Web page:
Dog is clearly marketed as a date night film. It stars Channing Tatum taking care of a dog, which would fit into the date night film genre, but it seems to straddle the line between being lighthearted and serious. And it does neither very well. It is poorly written, poorly developed, and just really never hits any kind of stride.
In Dog, Tatum is Briggs, a former Army Ranger assigned to take his commander’s dog, Lulu, on a road trip down the Pacific coast to attend the commander’s funeral. Briggs struggles to take care of Lulu, who is trained to be an army dog. The film features Briggs’ and Lulu’s lighthearted adventures and mishaps, and there are occasional minor laughs, but the film is very unstructured, predictable, and more of a drag than compelling.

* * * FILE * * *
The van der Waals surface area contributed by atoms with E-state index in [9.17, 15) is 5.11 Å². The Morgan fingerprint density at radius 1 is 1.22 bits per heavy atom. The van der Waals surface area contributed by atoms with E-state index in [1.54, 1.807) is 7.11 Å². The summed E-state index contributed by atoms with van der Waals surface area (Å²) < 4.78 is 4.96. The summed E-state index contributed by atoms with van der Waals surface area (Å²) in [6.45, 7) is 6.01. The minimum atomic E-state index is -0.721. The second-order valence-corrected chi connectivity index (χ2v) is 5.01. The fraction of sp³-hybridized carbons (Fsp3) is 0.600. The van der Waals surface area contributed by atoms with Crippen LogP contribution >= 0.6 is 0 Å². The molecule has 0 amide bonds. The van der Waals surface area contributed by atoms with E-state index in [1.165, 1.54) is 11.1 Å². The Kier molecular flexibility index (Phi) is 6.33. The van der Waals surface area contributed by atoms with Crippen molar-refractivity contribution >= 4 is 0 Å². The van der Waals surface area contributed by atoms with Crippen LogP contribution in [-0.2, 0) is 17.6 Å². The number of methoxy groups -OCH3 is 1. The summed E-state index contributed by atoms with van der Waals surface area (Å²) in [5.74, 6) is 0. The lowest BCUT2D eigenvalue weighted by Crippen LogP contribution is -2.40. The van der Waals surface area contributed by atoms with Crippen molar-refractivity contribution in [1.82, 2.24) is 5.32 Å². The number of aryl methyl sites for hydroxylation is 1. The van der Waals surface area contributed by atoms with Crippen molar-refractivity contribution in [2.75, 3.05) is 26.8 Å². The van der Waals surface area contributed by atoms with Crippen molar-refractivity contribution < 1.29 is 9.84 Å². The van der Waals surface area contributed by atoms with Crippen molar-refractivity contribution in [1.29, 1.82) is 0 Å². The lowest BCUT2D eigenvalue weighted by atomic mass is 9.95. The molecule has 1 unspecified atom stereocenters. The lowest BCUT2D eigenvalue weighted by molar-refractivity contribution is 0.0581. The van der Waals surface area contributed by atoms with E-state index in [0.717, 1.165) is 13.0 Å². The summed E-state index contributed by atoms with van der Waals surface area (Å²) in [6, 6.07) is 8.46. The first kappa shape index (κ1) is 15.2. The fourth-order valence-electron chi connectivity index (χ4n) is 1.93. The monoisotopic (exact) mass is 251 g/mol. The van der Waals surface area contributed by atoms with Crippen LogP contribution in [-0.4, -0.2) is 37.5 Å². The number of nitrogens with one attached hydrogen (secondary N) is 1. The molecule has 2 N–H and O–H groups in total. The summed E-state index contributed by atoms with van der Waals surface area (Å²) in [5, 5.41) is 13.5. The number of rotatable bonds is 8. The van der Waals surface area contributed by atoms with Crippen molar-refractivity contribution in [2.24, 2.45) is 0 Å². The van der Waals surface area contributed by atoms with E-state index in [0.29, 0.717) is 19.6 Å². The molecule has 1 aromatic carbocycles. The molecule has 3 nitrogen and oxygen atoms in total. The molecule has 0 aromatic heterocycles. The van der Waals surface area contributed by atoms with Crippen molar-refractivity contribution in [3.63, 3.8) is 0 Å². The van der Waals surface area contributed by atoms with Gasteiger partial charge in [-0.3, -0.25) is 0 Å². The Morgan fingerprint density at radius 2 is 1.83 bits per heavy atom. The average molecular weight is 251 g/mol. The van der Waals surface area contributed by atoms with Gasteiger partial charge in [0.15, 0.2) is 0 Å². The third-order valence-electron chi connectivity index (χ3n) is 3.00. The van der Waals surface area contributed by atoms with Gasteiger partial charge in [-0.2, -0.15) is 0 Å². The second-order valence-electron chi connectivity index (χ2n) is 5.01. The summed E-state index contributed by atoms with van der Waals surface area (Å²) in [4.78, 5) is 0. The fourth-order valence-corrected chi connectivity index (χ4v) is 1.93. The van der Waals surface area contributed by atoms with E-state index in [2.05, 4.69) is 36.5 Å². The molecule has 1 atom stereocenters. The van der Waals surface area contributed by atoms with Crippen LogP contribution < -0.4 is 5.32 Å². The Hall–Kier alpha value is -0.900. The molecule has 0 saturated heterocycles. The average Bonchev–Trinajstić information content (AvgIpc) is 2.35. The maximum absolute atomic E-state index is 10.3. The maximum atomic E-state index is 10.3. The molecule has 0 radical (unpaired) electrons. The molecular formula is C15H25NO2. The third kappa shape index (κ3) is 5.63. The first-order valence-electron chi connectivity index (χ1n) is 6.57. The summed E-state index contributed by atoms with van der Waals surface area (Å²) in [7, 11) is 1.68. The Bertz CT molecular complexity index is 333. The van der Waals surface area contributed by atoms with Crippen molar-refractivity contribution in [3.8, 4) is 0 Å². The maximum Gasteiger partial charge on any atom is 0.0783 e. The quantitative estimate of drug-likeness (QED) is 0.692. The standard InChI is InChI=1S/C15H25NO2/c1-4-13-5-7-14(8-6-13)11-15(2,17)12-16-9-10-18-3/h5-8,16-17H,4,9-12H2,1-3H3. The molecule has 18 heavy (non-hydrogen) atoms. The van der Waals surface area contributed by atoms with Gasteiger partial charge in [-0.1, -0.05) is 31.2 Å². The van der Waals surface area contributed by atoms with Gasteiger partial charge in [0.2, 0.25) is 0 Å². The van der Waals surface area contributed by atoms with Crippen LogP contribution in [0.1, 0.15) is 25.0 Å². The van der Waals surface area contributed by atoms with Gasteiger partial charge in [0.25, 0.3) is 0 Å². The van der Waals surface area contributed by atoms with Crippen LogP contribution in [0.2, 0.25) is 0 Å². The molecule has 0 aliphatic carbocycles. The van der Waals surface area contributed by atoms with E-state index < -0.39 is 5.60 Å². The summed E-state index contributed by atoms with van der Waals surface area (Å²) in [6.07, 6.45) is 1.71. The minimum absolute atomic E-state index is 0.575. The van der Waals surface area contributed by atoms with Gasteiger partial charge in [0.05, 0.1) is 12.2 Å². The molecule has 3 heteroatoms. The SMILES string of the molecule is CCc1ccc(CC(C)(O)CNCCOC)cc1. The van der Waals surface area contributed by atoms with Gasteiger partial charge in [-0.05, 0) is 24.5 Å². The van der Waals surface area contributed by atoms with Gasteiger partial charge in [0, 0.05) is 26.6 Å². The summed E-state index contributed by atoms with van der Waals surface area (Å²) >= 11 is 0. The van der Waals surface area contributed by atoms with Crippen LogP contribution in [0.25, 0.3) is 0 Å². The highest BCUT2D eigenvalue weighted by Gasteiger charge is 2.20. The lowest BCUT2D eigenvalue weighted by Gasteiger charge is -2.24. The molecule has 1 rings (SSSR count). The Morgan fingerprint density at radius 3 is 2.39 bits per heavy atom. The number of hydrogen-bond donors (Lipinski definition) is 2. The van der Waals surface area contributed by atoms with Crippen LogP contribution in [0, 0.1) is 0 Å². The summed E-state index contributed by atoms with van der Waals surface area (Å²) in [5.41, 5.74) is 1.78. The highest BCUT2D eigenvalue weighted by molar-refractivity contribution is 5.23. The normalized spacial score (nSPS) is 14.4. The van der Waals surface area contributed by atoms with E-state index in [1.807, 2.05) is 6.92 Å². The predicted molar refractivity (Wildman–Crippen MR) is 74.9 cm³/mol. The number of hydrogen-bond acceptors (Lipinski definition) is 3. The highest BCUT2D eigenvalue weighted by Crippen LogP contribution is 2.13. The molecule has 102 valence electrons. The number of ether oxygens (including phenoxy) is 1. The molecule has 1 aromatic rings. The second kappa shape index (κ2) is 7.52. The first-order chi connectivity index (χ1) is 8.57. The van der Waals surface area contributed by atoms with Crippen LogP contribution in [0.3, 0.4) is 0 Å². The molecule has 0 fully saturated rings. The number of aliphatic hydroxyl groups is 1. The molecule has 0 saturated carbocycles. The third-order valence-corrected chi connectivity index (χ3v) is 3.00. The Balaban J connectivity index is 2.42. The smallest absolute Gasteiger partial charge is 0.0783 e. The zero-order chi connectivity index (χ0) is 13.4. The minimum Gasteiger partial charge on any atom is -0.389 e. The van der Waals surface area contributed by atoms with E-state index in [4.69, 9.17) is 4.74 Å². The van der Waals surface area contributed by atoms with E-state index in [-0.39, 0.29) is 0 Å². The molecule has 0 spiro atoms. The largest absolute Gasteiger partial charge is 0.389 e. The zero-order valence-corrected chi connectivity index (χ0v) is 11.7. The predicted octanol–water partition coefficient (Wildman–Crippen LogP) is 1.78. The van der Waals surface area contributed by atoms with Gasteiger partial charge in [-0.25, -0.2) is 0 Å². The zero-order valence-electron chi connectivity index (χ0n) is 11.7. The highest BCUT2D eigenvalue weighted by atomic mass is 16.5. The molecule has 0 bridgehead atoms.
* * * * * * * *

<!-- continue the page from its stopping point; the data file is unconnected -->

Again, Tatum’s performance in Dog is apparently intended to be humorous at times and serious at other times. So Dogdoesn’t really have a specific category, which is fine. But throughout its hour and a half running, I kept wondering to myself how I’m supposed to perceive a given scene. Dog simply has a lack of focus.
I will admit that this is a film that I had low expectations for, but I still wanted to give it a shot. The film’s only positive aspect is the man’s best friend aspect, with Lulu and Tatum. But the film is barely mediocre, and it lacks in many respects. Some may enjoy it on a date night, and because it stars Channing Tatum. But I am giving Dog just one half star.